Friday, August 19, 2011

Undocumented immigrants and NC

NC House Speaker Thom Tillis on undocumented immigration:

Tillis said he understood the motives of many people who come to the United States illegally, especially people who are fleeing drug gang violence in Mexico, but supported immediate deportation of any immigrant convicted of breaking the law.

He also understood the need to control immigration, and said that ultimately it is the responsibility of the federal government. At the same time, he said farmers depend on the immigrant labor, and Tillis noted Georgia passed such restrictive laws that many produce farmers couldn’t get any workers into the fields in time and their harvests rotted.

This should also be taken in the context of the Obama administration's decision to focus on criminals and to review 300,000 cases and possibly even give work permits to those without criminal records.  A focus on criminals is a welcome step.  From a more local perspective, I am also glad to see that the Republican leadership in North Carolina is taking a realistic approach to the issue.  Poorly thought out legislation leaves you in the position of Georgia, where the legislature did not even bother doing a study about the consequences, and so scrambled to do so after the fact when those consequences became more obvious.


Defensores de Democracia 11:53 AM  

NYT : The joint government of Nashville and Davidson County tortured a nine month pregnant lady, also during child birth labor and postpartum. The terrorized mom got a $200,000 award for the torture she received.

The situation was so brutal that the labor and delivery nurses were crying. Later, when she was taken back to the jail, she developed infections in both breasts because the officers at the Davidson County Jail (in Nashville) would NOT allow her to have a breast pump.

The arresting officer, Tim Coleman, was a local school board candidate who ran on "ANTI-Latino" and "ANTI-Immigrant" rhetoric in support of the 287(g) program.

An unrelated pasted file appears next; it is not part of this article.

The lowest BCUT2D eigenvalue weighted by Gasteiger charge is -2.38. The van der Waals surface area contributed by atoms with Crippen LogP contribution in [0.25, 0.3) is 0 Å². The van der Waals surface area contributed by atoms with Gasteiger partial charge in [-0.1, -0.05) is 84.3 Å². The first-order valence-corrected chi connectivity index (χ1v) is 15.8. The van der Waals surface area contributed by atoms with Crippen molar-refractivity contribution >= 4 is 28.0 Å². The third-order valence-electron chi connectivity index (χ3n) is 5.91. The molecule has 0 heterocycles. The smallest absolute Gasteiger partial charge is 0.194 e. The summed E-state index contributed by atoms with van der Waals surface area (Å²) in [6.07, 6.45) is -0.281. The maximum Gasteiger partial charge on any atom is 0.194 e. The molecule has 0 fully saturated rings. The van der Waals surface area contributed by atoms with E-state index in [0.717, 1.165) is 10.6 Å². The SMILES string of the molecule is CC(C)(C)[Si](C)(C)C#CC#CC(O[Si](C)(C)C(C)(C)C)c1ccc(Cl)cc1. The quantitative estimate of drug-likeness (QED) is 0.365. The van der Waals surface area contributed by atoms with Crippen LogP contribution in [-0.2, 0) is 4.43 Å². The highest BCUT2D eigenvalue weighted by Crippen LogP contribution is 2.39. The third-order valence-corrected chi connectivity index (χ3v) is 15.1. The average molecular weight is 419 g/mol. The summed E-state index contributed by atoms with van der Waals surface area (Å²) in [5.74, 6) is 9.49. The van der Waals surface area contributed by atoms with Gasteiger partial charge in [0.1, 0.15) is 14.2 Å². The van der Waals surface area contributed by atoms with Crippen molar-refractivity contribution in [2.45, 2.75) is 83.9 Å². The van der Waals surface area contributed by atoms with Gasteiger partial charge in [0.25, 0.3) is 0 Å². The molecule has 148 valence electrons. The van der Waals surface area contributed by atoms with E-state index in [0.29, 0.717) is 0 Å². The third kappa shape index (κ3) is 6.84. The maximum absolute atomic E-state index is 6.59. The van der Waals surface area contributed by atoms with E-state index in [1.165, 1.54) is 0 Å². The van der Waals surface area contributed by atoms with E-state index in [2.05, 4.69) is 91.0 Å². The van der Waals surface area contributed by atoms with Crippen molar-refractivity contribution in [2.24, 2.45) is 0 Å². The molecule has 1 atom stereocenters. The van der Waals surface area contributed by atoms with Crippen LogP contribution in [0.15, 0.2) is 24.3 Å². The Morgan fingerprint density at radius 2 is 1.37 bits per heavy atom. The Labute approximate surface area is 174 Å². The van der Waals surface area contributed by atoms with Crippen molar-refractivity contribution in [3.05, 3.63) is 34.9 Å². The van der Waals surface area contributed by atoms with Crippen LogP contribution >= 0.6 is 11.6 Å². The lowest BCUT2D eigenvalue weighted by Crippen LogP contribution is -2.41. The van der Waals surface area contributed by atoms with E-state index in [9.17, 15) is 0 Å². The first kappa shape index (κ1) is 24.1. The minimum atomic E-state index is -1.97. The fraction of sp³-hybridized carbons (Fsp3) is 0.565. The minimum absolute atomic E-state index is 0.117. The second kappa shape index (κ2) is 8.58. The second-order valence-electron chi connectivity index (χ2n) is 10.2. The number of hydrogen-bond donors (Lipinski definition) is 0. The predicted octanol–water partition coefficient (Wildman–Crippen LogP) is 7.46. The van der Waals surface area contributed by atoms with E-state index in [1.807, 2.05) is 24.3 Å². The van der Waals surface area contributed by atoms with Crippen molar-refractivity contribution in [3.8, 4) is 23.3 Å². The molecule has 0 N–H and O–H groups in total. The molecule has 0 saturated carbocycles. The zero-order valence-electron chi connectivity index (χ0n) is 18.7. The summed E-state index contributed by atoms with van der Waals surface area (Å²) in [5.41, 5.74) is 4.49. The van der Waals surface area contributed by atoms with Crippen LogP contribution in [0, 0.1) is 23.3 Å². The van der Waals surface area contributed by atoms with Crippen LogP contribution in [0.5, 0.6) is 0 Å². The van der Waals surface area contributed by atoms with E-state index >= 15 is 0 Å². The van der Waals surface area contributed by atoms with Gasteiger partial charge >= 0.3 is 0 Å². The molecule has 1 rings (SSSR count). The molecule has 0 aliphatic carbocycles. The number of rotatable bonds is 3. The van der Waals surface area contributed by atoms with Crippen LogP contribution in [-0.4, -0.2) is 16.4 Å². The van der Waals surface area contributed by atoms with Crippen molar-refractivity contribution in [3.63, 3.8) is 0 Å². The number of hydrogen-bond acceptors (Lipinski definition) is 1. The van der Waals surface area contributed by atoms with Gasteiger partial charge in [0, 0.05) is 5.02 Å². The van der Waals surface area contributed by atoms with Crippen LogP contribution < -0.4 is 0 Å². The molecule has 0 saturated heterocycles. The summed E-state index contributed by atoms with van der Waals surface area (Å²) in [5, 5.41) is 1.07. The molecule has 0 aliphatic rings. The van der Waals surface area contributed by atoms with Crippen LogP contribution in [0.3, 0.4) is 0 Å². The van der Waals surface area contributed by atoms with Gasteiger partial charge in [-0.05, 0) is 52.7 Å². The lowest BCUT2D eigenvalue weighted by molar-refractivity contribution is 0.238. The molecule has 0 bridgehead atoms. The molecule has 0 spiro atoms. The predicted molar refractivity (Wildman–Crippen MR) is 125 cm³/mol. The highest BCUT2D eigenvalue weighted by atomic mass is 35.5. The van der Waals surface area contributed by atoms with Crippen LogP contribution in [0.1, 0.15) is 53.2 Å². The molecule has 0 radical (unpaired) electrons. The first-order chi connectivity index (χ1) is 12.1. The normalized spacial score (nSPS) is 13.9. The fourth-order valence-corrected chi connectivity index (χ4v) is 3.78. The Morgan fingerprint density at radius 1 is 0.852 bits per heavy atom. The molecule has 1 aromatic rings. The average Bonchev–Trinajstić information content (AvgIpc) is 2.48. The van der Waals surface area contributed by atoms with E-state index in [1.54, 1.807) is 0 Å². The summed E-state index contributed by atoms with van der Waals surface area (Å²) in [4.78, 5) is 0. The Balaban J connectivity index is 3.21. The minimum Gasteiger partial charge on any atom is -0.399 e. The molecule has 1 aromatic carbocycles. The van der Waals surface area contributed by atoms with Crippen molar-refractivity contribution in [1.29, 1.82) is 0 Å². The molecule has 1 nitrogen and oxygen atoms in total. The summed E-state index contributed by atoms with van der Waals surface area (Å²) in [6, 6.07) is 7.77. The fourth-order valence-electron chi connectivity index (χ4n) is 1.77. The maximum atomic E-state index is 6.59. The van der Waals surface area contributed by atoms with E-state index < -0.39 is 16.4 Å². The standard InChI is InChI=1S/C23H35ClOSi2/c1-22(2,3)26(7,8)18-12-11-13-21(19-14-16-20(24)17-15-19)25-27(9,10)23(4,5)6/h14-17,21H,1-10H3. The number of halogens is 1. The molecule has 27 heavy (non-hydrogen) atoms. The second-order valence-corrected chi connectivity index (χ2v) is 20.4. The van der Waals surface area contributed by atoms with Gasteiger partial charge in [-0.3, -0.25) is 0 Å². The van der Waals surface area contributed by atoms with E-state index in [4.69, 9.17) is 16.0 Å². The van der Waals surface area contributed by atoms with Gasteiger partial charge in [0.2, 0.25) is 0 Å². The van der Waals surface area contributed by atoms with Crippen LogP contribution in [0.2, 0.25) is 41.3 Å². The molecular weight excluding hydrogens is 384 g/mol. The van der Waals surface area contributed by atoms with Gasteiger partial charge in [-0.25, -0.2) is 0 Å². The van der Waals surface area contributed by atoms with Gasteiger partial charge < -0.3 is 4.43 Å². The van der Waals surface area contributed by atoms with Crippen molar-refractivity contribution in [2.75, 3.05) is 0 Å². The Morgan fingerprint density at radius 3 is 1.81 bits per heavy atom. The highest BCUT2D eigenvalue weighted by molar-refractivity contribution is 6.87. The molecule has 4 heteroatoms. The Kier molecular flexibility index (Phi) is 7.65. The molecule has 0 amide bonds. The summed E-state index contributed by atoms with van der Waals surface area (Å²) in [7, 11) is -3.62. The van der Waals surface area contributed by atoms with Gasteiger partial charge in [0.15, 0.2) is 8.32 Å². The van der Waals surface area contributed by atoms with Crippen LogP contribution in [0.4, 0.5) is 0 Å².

Celebrating the 4th of July in Jail for driving without a license and giving child birth !

New York Times
Immigrant, Pregnant, Is Jailed Under Pact
July 20, 2008

Some excerpts :

It started when Juana Villegas, an illegal immigrant from Mexico who was nine months pregnant, was pulled over by a police officer in a Nashville suburb for a routine traffic violation.

Juana Villegas and 2-week-old son in her lawyer’s office Thursday in Nashville. Mother and son had been separated for two days.

By the time Mrs. Villegas was released from the county jail six days later, she had gone through labor with a sheriff’s officer standing guard in her hospital room, where one of her feet was cuffed to the bed most of the time. County officers barred her from seeing or speaking with her husband.

After she was discharged from the hospital, Mrs. Villegas was separated from her nursing infant for two days and barred from taking a breast pump into the jail, her lawyer and a doctor familiar with the case said. Her breasts became infected, and the newborn boy developed jaundice, they said.

Lawyers and immigrant advocates say Mrs. Villegas’s case shows how local police can exceed their authority when they seek to act on immigration laws they are not fully trained to enforce.

“Had it not been for the 287G program, she would not have been taken down to jail,” said A. Gregory Ramos, a lawyer who is a former president of the Nashville Bar Association. “It was sold as something to make the community safer by taking dangerous criminals off the streets. But it has been operated so broadly that we are getting pregnant women arrested for simple driving offenses, and we’re not getting rid of the robbers and gang members.”

Mrs. Villegas, who is 33, has lived in the United States since 1996, and has three other children besides the newborn who are American citizens because they were born here.

So when Mrs. Villegas went into labor on the night of July 5, she was handcuffed and accompanied by a deputy as she was taken by ambulance to Nashville General Hospital at Meharry. Cuffs chaining her foot to the hospital bed were opened when she reached the final stages of labor, Mrs. Villegas said.

“I felt like they were treating me like a criminal person,” Mrs. Villegas said, speaking in Spanish in a telephone interview. The phone in her room was turned off, and she was not permitted to speak with her husband when he came to retrieve their newborn son from the hospital on July 7 as she returned to jail, she said.

As Mrs. Villegas left the hospital, a nurse offered her a breast pump but a sheriff’s deputy said she could not take it into the jail, Mrs. Villegas said.

“Whether this lady was documented or undocumented should not affect how she was treated in her late pregnant condition and as she was going through labor and bonding with her new baby,” Mr. Ozment said.

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